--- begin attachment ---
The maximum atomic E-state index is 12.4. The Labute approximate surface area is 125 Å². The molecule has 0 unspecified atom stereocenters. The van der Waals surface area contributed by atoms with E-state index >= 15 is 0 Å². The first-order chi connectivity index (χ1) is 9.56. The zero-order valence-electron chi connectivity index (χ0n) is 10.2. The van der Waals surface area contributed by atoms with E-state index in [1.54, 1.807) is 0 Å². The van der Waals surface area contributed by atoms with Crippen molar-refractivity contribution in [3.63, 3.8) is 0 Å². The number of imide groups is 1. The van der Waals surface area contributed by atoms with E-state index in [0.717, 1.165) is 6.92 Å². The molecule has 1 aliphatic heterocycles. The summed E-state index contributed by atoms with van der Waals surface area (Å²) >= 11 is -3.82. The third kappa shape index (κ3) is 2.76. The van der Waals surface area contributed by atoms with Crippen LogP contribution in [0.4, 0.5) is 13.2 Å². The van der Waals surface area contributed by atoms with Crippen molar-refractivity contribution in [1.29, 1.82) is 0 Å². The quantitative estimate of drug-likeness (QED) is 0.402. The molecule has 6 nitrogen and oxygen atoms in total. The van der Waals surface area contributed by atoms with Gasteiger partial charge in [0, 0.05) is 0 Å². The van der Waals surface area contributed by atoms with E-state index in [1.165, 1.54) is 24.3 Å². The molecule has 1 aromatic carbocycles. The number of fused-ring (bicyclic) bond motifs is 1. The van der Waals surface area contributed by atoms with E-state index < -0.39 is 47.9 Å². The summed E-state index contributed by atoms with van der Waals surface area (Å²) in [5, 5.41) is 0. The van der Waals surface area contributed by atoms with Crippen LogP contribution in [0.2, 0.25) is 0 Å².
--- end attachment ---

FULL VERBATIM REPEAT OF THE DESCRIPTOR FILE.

The maximum atomic E-state index is 12.4. The Labute approximate surface area is 125 Å². The molecule has 0 unspecified atom stereocenters. The van der Waals surface area contributed by atoms with E-state index >= 15 is 0 Å². The first-order chi connectivity index (χ1) is 9.56. The zero-order valence-electron chi connectivity index (χ0n) is 10.2. The van der Waals surface area contributed by atoms with E-state index in [1.54, 1.807) is 0 Å². The van der Waals surface area contributed by atoms with Crippen molar-refractivity contribution in [3.63, 3.8) is 0 Å². The number of imide groups is 1. The van der Waals surface area contributed by atoms with E-state index in [0.717, 1.165) is 6.92 Å². The molecule has 1 aliphatic heterocycles. The summed E-state index contributed by atoms with van der Waals surface area (Å²) >= 11 is -3.82. The third kappa shape index (κ3) is 2.76. The van der Waals surface area contributed by atoms with Crippen LogP contribution in [0.4, 0.5) is 13.2 Å². The van der Waals surface area contributed by atoms with Crippen molar-refractivity contribution in [1.29, 1.82) is 0 Å². The quantitative estimate of drug-likeness (QED) is 0.402. The molecule has 6 nitrogen and oxygen atoms in total. The van der Waals surface area contributed by atoms with Gasteiger partial charge in [0, 0.05) is 0 Å². The van der Waals surface area contributed by atoms with E-state index in [1.165, 1.54) is 24.3 Å². The molecule has 1 aromatic carbocycles. The number of fused-ring (bicyclic) bond motifs is 1. The van der Waals surface area contributed by atoms with E-state index < -0.39 is 47.9 Å². The summed E-state index contributed by atoms with van der Waals surface area (Å²) in [5, 5.41) is 0. The van der Waals surface area contributed by atoms with Crippen LogP contribution in [0.2, 0.25) is 0 Å².